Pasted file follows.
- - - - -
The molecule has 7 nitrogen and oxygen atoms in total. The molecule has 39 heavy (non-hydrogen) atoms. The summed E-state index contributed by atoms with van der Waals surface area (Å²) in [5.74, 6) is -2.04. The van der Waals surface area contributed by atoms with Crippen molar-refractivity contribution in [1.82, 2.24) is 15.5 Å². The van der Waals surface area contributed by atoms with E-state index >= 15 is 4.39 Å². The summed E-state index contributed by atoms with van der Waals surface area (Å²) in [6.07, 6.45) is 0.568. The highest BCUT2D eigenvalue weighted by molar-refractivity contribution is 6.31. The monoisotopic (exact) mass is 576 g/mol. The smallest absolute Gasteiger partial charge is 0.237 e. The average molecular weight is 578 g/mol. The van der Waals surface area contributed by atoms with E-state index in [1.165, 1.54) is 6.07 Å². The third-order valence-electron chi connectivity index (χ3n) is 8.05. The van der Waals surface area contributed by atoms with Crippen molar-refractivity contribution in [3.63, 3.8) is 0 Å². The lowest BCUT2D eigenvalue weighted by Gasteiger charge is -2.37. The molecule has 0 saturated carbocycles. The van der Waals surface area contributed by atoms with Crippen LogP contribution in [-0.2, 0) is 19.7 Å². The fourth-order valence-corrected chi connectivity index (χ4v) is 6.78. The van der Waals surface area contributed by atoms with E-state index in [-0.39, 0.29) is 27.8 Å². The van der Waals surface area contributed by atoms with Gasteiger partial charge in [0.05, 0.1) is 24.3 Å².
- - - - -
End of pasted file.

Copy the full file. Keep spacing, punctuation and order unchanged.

The molecule has 7 nitrogen and oxygen atoms in total. The molecule has 39 heavy (non-hydrogen) atoms. The summed E-state index contributed by atoms with van der Waals surface area (Å²) in [5.74, 6) is -2.04. The van der Waals surface area contributed by atoms with Crippen molar-refractivity contribution in [1.82, 2.24) is 15.5 Å². The van der Waals surface area contributed by atoms with E-state index >= 15 is 4.39 Å². The summed E-state index contributed by atoms with van der Waals surface area (Å²) in [6.07, 6.45) is 0.568. The highest BCUT2D eigenvalue weighted by molar-refractivity contribution is 6.31. The monoisotopic (exact) mass is 576 g/mol. The smallest absolute Gasteiger partial charge is 0.237 e. The average molecular weight is 578 g/mol. The van der Waals surface area contributed by atoms with E-state index in [1.165, 1.54) is 6.07 Å². The third-order valence-electron chi connectivity index (χ3n) is 8.05. The van der Waals surface area contributed by atoms with Crippen molar-refractivity contribution in [3.63, 3.8) is 0 Å². The lowest BCUT2D eigenvalue weighted by Gasteiger charge is -2.37. The molecule has 0 saturated carbocycles. The van der Waals surface area contributed by atoms with Crippen LogP contribution in [-0.2, 0) is 19.7 Å². The fourth-order valence-corrected chi connectivity index (χ4v) is 6.78. The van der Waals surface area contributed by atoms with E-state index in [-0.39, 0.29) is 27.8 Å². The van der Waals surface area contributed by atoms with Gasteiger partial charge in [0.05, 0.1) is 24.3 Å².